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 Posted 10/22/2013  3:33 pm  Show Profile   Bookmark this reply Add SsuperDdave to your friends list Get a Link to this Reply

Quote:
TRy posting the reverse. More than likely someone made it look like that on purpose.


I have to tend to agree. The normal toning process, by the time it reached that shade, should have pretty much destroyed any luster. Exceptions have occurred, though.
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 Posted 10/22/2013  3:38 pm  Show Profile   Check 52Raymo's eBay Listings Bookmark this reply Add 52Raymo to your friends list Get a Link to this Reply
Was there ever a house fire during their storage ?
Oregon coin geek.....*** GO BEAVS ! ! ! ***
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 Posted 10/22/2013  3:44 pm  Show Profile   Bookmark this reply Add Docbink to your friends list Get a Link to this Reply
No, these were stored in a bank vault. I had a coin dealer look at it also. He hadn't seen one like it either. It is a natural toning and the obverse mirrors are still semi-proof like.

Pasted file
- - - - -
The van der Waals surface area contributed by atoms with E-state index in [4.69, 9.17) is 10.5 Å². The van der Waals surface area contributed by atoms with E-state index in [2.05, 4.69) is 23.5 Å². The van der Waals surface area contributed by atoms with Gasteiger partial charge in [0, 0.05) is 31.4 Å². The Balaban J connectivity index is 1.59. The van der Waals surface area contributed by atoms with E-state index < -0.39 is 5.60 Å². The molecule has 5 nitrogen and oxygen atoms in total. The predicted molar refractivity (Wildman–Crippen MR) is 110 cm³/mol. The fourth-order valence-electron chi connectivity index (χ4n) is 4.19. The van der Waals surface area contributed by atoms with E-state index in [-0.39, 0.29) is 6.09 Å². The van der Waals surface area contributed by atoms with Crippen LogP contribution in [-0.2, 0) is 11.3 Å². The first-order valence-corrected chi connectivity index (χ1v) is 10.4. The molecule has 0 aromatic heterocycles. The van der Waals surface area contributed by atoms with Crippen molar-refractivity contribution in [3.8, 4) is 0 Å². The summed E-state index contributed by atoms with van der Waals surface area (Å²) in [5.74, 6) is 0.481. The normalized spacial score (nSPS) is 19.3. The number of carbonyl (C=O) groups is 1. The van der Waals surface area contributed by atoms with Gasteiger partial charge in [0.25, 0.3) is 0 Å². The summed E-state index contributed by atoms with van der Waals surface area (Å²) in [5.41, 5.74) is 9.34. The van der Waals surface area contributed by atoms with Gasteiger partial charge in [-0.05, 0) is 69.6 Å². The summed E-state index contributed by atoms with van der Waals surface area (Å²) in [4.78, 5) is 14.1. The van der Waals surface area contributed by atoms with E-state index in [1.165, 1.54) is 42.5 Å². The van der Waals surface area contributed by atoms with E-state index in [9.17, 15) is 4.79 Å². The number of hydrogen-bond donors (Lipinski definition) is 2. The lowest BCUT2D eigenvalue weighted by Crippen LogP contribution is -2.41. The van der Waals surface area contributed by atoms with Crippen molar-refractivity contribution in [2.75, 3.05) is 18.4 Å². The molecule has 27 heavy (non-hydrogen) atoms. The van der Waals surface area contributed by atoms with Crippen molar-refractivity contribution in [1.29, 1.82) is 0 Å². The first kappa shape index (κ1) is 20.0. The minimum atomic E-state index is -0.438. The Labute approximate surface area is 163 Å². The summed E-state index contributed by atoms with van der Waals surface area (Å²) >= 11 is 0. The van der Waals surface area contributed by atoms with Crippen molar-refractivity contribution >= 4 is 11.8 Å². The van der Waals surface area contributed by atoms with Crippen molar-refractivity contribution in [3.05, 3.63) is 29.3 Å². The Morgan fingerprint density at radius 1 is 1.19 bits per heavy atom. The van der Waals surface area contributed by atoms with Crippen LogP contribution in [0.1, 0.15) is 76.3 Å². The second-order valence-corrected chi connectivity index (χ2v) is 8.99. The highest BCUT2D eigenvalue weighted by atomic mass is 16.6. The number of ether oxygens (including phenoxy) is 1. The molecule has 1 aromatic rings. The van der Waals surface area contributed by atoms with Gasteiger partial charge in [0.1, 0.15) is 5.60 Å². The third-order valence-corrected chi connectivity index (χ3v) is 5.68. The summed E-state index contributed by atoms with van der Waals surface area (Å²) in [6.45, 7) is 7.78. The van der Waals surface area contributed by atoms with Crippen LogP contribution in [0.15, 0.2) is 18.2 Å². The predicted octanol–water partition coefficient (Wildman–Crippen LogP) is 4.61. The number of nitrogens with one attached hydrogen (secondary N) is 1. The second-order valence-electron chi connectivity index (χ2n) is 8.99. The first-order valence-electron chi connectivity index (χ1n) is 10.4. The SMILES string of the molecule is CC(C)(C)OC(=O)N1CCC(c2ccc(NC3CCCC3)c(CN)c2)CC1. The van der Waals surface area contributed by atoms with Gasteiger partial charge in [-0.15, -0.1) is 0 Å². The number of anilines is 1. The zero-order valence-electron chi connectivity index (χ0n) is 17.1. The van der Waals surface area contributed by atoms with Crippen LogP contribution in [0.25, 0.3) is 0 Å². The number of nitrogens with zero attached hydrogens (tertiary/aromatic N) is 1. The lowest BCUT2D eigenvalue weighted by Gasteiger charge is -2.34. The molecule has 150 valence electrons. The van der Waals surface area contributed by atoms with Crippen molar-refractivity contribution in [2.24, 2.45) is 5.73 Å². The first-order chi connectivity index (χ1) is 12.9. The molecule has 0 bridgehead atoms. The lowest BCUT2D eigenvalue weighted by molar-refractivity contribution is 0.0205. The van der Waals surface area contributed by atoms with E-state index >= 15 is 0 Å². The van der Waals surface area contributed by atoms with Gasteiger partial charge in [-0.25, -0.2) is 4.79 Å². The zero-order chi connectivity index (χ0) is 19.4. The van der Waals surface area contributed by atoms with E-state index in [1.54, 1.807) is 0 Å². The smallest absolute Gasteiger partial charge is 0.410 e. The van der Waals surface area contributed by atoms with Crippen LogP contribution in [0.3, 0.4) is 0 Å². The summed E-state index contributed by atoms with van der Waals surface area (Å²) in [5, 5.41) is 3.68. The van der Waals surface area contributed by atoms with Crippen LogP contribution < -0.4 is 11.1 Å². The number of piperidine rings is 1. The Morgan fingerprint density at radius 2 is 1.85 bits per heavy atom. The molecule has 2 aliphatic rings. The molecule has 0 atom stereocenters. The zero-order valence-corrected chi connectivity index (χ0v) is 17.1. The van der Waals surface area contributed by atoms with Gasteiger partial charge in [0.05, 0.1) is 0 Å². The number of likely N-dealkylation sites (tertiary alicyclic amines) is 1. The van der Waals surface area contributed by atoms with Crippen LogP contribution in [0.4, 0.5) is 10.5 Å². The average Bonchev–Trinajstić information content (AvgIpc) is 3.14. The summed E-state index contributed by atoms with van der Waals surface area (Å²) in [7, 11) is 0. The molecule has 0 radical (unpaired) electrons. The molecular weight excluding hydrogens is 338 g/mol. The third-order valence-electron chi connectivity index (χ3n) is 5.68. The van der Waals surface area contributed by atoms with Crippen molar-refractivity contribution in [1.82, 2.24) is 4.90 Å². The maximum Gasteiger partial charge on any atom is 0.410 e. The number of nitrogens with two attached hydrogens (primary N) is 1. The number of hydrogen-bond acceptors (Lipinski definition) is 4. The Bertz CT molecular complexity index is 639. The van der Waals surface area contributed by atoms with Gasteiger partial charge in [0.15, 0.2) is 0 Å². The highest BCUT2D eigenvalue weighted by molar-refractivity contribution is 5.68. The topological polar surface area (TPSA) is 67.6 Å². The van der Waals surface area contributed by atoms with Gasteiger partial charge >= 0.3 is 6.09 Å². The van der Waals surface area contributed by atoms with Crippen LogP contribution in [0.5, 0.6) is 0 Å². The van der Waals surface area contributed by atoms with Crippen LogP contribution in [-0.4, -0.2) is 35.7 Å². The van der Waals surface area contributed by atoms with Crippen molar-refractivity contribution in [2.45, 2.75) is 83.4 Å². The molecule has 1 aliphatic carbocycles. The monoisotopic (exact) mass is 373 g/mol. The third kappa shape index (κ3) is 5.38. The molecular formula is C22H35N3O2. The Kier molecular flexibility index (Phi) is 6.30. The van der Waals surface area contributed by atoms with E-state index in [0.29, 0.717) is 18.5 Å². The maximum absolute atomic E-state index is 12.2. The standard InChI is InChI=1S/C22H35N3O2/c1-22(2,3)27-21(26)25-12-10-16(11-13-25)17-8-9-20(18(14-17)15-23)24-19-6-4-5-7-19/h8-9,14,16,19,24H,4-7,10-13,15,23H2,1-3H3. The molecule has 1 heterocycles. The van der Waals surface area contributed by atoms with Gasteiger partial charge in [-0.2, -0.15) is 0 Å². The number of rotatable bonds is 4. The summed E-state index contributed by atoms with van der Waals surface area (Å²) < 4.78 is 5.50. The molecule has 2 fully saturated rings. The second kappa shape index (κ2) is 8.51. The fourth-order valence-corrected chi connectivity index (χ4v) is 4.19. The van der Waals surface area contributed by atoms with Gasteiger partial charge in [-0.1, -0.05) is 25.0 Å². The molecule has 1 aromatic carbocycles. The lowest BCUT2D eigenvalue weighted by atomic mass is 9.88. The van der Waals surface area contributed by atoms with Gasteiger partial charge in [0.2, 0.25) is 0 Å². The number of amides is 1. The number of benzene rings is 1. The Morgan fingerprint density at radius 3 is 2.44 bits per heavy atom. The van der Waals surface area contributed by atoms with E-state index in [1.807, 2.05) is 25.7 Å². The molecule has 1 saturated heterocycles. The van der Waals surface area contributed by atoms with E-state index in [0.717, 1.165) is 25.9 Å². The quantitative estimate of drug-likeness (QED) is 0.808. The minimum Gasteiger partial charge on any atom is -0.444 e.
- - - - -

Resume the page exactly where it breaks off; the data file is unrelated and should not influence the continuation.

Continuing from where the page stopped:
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 Posted 10/22/2013  3:44 pm  Show Profile   Check westcoin's eBay Listings Bookmark this reply Add westcoin to your friends list Get a Link to this Reply
Looks like exposure to either high sulphur content or heat or even both.
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 Posted 10/22/2013  3:49 pm  Show Profile   Bookmark this reply Add BStrauss3 to your friends list Get a Link to this Reply
Both the pretty colors and the black are the same chemical process, the difference is the thickness of the layer. The thinnest visible color is yellow, on through to black. By the time it gets black, it has little value - there's a 21 for sale on eBay right now (auction 310770474285) which is at 17.50 with 3h to go.


The change is irreversible, although some will advocate dipping to remove it, that process removes metal and so doesn't return the surface of the coin back to how it came from the mint.
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 Posted 10/22/2013  4:02 pm  Show Profile   Bookmark this reply Add Docbink to your friends list Get a Link to this Reply